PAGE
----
© Copyright Policy - open-access
Related In: Results  -  Collection

License
Show All Figures
getmorefigures.php?uid=PMC3113785&req=5

Figure 8: Chromosomal curvature signal. Signal of the curvature value before (top) and after (bottom) applying the signal processing algorithm. Locations of maximal curvature values are marked by a blue arrow.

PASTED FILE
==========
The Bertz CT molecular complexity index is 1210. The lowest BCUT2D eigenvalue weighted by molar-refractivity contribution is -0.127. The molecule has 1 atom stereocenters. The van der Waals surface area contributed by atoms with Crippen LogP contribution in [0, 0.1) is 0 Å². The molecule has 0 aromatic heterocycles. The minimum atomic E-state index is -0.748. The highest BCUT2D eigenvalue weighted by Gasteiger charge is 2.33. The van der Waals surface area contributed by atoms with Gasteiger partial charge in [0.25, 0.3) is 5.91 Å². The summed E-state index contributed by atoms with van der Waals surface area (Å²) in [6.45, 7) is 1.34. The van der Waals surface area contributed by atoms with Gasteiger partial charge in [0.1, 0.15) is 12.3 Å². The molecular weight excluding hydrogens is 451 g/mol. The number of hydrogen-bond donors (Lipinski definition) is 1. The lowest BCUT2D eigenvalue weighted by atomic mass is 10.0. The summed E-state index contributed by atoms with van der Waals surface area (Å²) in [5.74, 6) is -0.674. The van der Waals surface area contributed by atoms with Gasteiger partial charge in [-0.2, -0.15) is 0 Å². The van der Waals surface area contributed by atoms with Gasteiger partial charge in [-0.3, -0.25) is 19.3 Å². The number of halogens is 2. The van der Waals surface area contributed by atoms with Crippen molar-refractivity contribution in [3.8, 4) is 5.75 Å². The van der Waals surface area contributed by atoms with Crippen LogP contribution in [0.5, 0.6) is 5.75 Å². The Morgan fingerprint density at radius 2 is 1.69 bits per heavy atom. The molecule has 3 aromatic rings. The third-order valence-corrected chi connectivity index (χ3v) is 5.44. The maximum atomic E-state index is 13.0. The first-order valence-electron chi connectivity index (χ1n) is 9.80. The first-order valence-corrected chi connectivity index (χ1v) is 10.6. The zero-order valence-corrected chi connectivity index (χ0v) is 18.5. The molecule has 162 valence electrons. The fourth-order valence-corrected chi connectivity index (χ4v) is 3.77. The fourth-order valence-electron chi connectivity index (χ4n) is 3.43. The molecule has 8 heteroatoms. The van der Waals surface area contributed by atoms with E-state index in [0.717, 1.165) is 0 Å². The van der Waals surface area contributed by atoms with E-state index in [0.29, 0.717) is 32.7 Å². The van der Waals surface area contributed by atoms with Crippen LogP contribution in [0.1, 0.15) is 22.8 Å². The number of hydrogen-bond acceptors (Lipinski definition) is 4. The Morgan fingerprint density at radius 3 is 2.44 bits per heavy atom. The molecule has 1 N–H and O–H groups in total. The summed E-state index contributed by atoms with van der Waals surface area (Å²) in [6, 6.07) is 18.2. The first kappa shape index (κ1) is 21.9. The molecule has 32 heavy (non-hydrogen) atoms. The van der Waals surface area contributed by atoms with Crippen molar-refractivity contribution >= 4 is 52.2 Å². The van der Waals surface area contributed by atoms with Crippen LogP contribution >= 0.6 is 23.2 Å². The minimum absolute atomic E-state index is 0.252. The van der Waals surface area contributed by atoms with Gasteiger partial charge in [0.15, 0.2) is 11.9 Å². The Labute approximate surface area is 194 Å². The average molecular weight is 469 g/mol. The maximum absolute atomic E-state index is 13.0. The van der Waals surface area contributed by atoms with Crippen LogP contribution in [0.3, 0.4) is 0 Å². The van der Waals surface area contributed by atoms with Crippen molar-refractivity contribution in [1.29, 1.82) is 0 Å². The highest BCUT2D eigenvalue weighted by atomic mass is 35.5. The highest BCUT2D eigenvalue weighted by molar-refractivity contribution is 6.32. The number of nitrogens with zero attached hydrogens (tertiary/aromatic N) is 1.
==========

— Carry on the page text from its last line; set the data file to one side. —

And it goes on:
Mentions: Our method considers a sliding window on a given signal that covers only part of the signal and each window contains a signal fragment with some high and low perturbations. In each window, we determine extreme points by a simple analysis in O(n) time complexity. When each point has a bigger or lower value than both its predecessor and successor points, it is called a maximal or minimal point and collected as an apex value. Thereafter in each window, two base lines for positive and negative apex values are defined such that via these base lines we construct two new coordinates for the signal's peak values. These new coordinates are suitable for exaggerating low and high perturbations. To describe this method, we focused first on positive values; if the positive peaks' values are members of the set Sp={P1, P2, ..., Pn}, the mean value (Mp) of the set can show the base line of positive apexes. By using Mp, a new set of positive apexes can be reached by subtracting Mp; thus giving a new_Sp={ P1-Mp, P2-Mp, ..., Pn-Mp}. Here the application of an exponential function {ex/ x is member of new_Sp} will emphasis high apex values and reduce low apex values. This process of changing coordinates is a type of kernel function, as used on statistical machine learning approaches (such as support vector machines). Through this change, the system's low perturbations, which have negative values in our exponential function, will be projected into small values whereas high perturbations that have positive values will be mapped to exponentially higher values after performing the exponential function. The process of analyzing negative apex values Sn= {N1, N2, ..., Nm} is similar to the positive values where the exponential function has changed to {-e-x/ x is member of new_Sn}. The details of the algorithm are presented below. Figure 8 shows the curvature signals before and after applying the algorithm.